ArtsFest 2015: Outlaws and outsiders


In the Black Box Theatre of Lilly Hall, a hush comes over the audience.

There is no curtain to be drawn for this stage, but all the same a show is about to begin.

The play, “Crime and Punishment,” is an adaptation of Fyodor Dostoevsky’s classic nineteenth century novel, adapted by Butler professor Elaina Artemiev.

Far from being a straight adaptation, this stage version incorporates dance and music into its dramatization of a story of guilt and redemption.

After a brisk hour and a half, the cast members comes out to take their bows as the audience applauds excitedly.

“Crime and Punishment” held its first public performance April 8, making it one of the inaugural events of the 2015 Butler ArtsFest.

Butler ArtFest lasts from April 9 through April 19 and includes more than 50 events put on by Butler students, faculty and professional artists.

On any given day of the festival, one can attend musical performances, art shows, lectures, ballets and theatrical productions.

This event, run by the Jordan College of the Arts, provides a showcase for the talents of the many art students here at Butler.

For the cast and crew of “Crime and Punishment,” the experience is a culmination of many weeks of hard work.

“It was sort of whirlwind,” said senior Tamara Bodnar. “We really only had three or four weeks of intense, focused rehearsal.”

Though the audience only sees an hour and a half of the finished product, it requires a lot of practice and dedication for all involved.

“Everyone knows how much work and time it takes to play basketball or football or whatever it is, but the amount of time and effort that goes into things like making a script, learning your character, and deciding how to present yourself onstage is just as time-consuming,” said sophomore Alexander Borrello.

“It’s important for other people to see that. That there are other outlets for people to express themselves.”

It is a common refrain among the students that ArtsFest brings exposure to a part of Butler’s community that is often overlooked.

“A lot of time in our society the arts get pushed to the backburner and a lot of people don’t pay attention to them unless you’re actually involved in them” said freshman Jeff Bird.

“I think it is nice that Butler is actually bringing arts to the forefront.”

Freshman Evie Davis said he agrees. “ArtsFest is really great because the arts that are on campus here at Butler get shared with the entire Butler community and with the Indianapolis community. I just think it’s important that we get a small spotlight”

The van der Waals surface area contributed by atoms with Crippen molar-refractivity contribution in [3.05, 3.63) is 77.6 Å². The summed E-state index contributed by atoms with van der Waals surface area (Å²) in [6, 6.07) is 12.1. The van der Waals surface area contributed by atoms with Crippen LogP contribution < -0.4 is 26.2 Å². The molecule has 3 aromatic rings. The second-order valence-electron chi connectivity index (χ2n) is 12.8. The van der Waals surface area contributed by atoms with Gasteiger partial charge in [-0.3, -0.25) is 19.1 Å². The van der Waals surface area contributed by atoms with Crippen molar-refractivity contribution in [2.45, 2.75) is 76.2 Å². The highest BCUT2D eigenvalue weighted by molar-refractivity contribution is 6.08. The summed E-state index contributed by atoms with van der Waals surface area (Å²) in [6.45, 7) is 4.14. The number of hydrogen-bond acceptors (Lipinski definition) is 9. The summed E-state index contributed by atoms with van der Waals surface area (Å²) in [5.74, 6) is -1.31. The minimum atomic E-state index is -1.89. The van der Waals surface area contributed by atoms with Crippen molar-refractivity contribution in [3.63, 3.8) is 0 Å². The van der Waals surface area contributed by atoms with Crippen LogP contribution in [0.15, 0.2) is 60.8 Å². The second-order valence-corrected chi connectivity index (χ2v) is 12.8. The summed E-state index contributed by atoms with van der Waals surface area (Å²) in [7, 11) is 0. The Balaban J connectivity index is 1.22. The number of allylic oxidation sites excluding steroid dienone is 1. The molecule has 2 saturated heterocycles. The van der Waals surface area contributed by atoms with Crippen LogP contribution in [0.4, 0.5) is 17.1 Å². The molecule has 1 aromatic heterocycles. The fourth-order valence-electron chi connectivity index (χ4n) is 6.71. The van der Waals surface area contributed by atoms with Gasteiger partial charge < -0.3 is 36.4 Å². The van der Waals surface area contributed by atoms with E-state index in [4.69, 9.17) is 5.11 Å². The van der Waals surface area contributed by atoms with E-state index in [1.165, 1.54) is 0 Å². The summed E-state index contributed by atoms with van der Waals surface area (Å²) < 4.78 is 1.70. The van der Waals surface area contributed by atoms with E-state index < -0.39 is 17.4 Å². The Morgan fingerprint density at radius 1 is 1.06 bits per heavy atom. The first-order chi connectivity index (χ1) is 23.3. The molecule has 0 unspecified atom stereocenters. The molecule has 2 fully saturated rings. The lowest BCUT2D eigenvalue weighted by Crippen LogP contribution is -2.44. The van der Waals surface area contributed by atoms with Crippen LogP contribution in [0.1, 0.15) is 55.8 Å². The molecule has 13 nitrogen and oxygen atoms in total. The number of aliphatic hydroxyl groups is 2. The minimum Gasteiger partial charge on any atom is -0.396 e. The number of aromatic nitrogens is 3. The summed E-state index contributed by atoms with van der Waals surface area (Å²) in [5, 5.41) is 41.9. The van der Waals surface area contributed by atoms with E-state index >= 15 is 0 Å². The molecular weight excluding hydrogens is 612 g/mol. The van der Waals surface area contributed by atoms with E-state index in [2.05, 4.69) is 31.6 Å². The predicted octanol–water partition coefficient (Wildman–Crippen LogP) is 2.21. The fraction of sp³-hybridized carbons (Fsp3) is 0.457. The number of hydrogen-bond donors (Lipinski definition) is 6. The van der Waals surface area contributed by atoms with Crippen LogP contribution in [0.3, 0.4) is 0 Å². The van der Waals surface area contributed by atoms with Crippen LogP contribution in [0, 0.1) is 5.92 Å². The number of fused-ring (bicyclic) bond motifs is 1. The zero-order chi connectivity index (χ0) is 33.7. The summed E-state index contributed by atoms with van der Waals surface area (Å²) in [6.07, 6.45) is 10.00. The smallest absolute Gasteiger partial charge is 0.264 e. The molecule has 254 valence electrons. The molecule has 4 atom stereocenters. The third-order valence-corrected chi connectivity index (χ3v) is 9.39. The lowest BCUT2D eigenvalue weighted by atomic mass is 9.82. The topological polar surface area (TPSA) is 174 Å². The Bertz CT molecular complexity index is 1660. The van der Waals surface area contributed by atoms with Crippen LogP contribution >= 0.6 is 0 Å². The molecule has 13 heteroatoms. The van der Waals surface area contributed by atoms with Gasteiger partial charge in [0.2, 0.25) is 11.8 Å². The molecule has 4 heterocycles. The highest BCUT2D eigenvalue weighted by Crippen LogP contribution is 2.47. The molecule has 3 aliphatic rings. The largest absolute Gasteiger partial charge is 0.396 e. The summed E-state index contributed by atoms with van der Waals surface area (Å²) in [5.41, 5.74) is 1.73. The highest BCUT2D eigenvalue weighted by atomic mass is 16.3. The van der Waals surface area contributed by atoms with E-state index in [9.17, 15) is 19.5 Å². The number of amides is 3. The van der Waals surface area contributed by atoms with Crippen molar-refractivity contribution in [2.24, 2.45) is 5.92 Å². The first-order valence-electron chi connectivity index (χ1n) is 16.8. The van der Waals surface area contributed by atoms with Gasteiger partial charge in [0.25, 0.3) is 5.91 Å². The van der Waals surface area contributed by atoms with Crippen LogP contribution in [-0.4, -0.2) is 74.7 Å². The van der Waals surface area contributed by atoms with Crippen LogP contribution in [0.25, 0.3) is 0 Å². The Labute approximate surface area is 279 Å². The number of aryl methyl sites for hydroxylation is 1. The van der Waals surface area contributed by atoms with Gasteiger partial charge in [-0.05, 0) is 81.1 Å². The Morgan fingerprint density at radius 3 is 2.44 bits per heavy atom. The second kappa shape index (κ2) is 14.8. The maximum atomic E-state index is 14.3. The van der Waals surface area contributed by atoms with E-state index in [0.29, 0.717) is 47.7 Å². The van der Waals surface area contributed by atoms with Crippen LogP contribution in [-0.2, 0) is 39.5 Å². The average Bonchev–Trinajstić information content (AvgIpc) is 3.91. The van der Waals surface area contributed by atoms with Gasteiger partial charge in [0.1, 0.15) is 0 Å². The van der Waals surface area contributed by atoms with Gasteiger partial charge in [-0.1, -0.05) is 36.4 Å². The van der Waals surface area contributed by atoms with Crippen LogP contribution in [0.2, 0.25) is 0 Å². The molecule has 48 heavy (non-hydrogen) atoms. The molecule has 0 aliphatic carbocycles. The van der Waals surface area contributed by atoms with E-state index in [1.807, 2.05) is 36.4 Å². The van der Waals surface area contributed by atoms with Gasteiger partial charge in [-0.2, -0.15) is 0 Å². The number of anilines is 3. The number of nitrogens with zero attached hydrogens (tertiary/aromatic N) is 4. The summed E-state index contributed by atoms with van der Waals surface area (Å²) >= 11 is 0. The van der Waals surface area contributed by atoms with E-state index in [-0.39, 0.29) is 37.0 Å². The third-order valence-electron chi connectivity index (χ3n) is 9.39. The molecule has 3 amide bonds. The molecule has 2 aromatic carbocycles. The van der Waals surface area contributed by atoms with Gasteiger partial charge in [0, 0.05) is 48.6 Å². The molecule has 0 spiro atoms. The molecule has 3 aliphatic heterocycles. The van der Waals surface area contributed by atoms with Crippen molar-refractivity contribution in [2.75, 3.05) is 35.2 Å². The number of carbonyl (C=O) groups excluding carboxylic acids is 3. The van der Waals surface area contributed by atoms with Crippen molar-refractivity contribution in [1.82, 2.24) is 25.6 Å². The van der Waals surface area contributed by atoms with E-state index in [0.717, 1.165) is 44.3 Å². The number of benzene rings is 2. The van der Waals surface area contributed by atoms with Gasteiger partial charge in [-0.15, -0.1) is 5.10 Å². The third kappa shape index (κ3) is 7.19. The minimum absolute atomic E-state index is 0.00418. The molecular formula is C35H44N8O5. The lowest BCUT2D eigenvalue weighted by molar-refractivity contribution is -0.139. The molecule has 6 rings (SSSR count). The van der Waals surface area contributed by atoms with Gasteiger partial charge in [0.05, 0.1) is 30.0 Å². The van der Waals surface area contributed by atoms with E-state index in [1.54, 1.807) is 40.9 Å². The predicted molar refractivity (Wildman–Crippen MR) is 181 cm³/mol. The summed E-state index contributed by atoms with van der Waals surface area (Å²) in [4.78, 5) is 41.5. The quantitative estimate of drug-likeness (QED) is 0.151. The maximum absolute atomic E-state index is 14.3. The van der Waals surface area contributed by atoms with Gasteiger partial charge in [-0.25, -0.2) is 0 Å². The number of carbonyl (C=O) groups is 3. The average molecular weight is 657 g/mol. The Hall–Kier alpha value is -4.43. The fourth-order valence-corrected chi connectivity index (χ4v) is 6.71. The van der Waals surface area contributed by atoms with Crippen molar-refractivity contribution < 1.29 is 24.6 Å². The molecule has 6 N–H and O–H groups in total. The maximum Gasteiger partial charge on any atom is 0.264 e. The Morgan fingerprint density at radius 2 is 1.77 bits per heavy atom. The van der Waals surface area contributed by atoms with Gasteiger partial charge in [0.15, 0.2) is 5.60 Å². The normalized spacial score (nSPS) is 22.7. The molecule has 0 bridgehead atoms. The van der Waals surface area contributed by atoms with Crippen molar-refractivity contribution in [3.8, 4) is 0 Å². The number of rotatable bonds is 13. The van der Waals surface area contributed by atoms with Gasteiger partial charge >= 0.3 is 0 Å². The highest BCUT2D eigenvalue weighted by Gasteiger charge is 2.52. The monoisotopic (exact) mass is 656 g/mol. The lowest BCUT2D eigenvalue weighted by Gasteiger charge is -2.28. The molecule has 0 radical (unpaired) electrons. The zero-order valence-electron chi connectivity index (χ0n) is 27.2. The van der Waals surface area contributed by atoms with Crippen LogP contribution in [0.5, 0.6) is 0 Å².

ArtsFest is a recent addition to Butler.

It began under current dean of Jordan College of the Arts Ronald Caltabiano, who also serves as artistic director for the event.

The recent addition of the Howard L. Schrott Center for the Arts is what prompted its invention, and many ArtsFest events take advantage of Schrott’s space.

Among those is Carmina Burana, a performance of Butler University’s choirs that marks the culmination of ArtsFest.

Butler professor John Perkins will conduct around 160 singers and musicians in this cantata based on a collection of medieval poems.

“They are pretty raucous texts,” laughs Perkins. “It’s pretty anti-establishment: everything from political statements to the worship of the pagan gods.

“Instead of Beethoven, where we have the whole world being joyful together, this is the whole world drinking together.”

This selection fits in well with ArtFest 2015’s theme of “Outlaws and Outsiders,” a topic embodied in many of the events.

Perkins is a bit of an outsider himself as a first-year professor at Butler, but he said he feels excited about the opportunity to bring the magic of music to a wider audience.

“For me, it gets into the issue of why I wanted to be an artist in the first place,” he said. “Which was to show human emotion, to show human activity in a way that can’t be just spoken with words.

“There’s such electricity in the room in a live performance. If the performers are doing it right, then everybody feels it.”

So far, people seem to be receptive.

“It really brings the community out. We’ve seen packed houses almost every night,” Perkins said. “Which is pretty great.”

ArtsFest runs until April 19. More information can be found on the Butler website.